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Ontario's top doctor warns of 'potential outbreaks' of measles

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Ontario’s top doctor is warning public health units to be prepared for more cases and “potential outbreaks” of measles amid a rise of infection in Europe.

“Currently, there are four active cases of measles in Canada, two of which are in Ontario in the Region of Peel and City of Toronto,” the province’s Chief Medical Officer of Health Dr. Kieran Moore wrote to Ontario Health and local public health agencies Tuesday.

“Given this dramatic rise in cases globally, health system partners in Ontario must be prepared for the continued importation of cases and potential outbreaks.”

The two Ontario cases were both in children who had recently travelled outside of Canada. In at least one instance, the child was hospitalized.

The memo acknowledges that with March Break coming up, healthcare practitioners should encourage vaccinations and report possible cases.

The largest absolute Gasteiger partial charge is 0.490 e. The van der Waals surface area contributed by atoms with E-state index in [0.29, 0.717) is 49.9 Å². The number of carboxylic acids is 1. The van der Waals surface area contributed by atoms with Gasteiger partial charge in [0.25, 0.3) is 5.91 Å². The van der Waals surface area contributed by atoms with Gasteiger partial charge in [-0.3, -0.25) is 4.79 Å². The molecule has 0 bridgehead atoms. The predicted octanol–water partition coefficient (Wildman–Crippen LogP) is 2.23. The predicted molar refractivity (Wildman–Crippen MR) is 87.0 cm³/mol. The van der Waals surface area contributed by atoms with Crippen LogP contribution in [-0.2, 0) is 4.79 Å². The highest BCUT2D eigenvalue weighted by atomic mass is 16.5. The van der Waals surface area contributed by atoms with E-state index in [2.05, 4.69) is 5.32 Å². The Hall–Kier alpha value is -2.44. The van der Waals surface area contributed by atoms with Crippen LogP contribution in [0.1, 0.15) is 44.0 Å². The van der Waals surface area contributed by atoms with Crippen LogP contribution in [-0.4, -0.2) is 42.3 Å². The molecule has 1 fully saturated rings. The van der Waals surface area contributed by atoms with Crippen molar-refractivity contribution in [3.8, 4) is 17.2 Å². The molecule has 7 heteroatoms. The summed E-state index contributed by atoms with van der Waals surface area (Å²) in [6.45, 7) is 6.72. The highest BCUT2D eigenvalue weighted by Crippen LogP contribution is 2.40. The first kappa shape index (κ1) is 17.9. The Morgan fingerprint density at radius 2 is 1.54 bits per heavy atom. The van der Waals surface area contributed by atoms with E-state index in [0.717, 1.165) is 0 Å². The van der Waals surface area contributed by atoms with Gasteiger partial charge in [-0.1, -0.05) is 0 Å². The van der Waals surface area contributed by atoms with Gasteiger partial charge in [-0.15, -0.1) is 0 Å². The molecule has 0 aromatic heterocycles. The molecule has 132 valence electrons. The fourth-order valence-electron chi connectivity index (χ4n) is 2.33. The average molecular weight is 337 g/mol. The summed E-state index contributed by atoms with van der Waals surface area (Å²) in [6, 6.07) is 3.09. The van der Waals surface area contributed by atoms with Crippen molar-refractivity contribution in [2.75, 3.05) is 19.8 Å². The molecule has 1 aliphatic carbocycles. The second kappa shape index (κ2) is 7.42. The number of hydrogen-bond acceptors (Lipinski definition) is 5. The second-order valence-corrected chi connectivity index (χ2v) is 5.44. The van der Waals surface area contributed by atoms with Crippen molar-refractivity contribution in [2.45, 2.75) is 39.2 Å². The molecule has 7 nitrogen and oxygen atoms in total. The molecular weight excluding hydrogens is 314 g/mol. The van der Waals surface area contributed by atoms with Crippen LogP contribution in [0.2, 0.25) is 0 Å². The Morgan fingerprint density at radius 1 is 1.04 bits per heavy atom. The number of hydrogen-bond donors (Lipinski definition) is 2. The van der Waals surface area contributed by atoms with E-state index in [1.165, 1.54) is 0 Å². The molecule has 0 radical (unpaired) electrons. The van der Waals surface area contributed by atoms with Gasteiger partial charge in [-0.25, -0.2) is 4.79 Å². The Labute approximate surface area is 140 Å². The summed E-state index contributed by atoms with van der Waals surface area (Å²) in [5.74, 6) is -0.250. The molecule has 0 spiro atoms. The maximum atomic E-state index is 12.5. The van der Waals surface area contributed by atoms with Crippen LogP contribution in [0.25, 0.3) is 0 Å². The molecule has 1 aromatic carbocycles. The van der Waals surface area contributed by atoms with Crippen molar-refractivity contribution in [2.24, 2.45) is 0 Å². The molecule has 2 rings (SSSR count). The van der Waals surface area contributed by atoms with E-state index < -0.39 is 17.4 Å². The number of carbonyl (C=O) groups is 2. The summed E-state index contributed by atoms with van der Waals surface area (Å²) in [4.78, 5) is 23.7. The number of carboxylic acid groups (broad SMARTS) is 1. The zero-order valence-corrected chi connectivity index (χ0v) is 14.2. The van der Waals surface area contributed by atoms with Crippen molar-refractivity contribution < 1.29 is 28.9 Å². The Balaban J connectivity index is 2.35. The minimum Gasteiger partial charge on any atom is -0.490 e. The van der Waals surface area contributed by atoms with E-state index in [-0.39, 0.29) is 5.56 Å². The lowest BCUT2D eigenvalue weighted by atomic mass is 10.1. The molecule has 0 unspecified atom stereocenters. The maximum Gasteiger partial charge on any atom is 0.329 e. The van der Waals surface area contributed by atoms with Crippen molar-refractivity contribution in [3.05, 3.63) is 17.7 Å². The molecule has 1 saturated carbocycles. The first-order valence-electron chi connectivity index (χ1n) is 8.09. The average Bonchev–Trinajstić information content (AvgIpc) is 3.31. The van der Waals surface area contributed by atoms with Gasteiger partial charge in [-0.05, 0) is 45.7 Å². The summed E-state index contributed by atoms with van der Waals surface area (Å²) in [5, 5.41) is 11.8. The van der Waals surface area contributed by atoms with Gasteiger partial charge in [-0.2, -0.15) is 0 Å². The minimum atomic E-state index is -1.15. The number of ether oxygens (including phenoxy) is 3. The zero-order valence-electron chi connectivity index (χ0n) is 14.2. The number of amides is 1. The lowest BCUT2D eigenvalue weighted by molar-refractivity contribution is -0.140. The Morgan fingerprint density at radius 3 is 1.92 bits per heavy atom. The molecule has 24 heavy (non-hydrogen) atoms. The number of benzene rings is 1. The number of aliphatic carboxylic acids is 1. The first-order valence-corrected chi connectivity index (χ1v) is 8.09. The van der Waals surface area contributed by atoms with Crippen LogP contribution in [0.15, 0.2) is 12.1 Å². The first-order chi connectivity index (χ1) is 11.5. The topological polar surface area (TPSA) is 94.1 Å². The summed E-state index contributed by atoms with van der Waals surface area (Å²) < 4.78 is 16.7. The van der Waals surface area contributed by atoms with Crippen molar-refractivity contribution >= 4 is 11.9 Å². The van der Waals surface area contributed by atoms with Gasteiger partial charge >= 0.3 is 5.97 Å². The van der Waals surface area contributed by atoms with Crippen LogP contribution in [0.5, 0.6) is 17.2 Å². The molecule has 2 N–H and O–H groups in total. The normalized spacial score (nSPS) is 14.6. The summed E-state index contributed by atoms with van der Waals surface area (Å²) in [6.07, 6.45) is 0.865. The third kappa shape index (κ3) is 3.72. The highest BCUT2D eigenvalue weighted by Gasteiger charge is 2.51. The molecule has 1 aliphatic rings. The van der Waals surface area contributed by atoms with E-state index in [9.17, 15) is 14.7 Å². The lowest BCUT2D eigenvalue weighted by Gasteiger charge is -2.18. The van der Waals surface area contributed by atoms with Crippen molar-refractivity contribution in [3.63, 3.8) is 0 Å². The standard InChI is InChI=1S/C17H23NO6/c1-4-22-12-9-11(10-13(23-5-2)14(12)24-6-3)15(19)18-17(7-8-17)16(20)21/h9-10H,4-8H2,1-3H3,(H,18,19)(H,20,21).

“While measles is no longer considered endemic in Canada, outbreaks can happen when susceptible individuals (e.g., unvaccinated) travel to and return from countries where measles is circulating,” Moore wrote.

“Importation and resultant local transmission can, and has, led to measles outbreaks in Canada.”

Measles are highly contagious, with symptoms that include red rashes, fever, cough, runny nose, red eyes and fatigue.

The viral infection spreads through the air and close contact. Symptoms can start to present themselves anywhere from seven to 21 days after exposure.

In 2023 there were 12 confirmed cases of measles in Canada.

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